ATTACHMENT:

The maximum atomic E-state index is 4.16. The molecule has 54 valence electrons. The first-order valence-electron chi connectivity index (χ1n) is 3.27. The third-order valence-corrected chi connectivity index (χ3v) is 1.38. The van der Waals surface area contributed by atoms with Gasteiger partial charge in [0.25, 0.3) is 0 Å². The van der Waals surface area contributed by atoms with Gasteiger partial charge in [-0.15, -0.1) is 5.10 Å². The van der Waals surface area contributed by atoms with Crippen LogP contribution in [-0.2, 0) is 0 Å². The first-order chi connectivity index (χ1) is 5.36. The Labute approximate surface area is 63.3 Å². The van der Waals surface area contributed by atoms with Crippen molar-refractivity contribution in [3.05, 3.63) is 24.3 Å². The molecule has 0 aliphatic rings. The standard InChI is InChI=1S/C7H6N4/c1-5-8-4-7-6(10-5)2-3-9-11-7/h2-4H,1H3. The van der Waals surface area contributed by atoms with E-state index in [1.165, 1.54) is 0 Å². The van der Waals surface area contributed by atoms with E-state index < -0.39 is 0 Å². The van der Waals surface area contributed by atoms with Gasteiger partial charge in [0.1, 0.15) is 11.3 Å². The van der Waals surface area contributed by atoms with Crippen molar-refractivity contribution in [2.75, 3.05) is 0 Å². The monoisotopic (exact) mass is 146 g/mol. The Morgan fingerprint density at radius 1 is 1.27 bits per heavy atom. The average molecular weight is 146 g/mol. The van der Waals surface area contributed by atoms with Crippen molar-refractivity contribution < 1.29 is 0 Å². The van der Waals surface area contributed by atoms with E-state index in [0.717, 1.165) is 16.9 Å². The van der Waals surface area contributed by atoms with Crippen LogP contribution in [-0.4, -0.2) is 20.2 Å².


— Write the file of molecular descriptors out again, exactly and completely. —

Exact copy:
The maximum atomic E-state index is 4.16. The molecule has 54 valence electrons. The first-order valence-electron chi connectivity index (χ1n) is 3.27. The third-order valence-corrected chi connectivity index (χ3v) is 1.38. The van der Waals surface area contributed by atoms with Gasteiger partial charge in [0.25, 0.3) is 0 Å². The van der Waals surface area contributed by atoms with Gasteiger partial charge in [-0.15, -0.1) is 5.10 Å². The van der Waals surface area contributed by atoms with Crippen LogP contribution in [-0.2, 0) is 0 Å². The first-order chi connectivity index (χ1) is 5.36. The Labute approximate surface area is 63.3 Å². The van der Waals surface area contributed by atoms with Crippen molar-refractivity contribution in [3.05, 3.63) is 24.3 Å². The molecule has 0 aliphatic rings. The standard InChI is InChI=1S/C7H6N4/c1-5-8-4-7-6(10-5)2-3-9-11-7/h2-4H,1H3. The van der Waals surface area contributed by atoms with E-state index in [1.165, 1.54) is 0 Å². The van der Waals surface area contributed by atoms with E-state index < -0.39 is 0 Å². The van der Waals surface area contributed by atoms with Gasteiger partial charge in [0.1, 0.15) is 11.3 Å². The van der Waals surface area contributed by atoms with Crippen molar-refractivity contribution in [2.75, 3.05) is 0 Å². The monoisotopic (exact) mass is 146 g/mol. The Morgan fingerprint density at radius 1 is 1.27 bits per heavy atom. The average molecular weight is 146 g/mol. The van der Waals surface area contributed by atoms with Crippen molar-refractivity contribution < 1.29 is 0 Å². The van der Waals surface area contributed by atoms with E-state index in [0.717, 1.165) is 16.9 Å². The van der Waals surface area contributed by atoms with Crippen LogP contribution in [-0.4, -0.2) is 20.2 Å².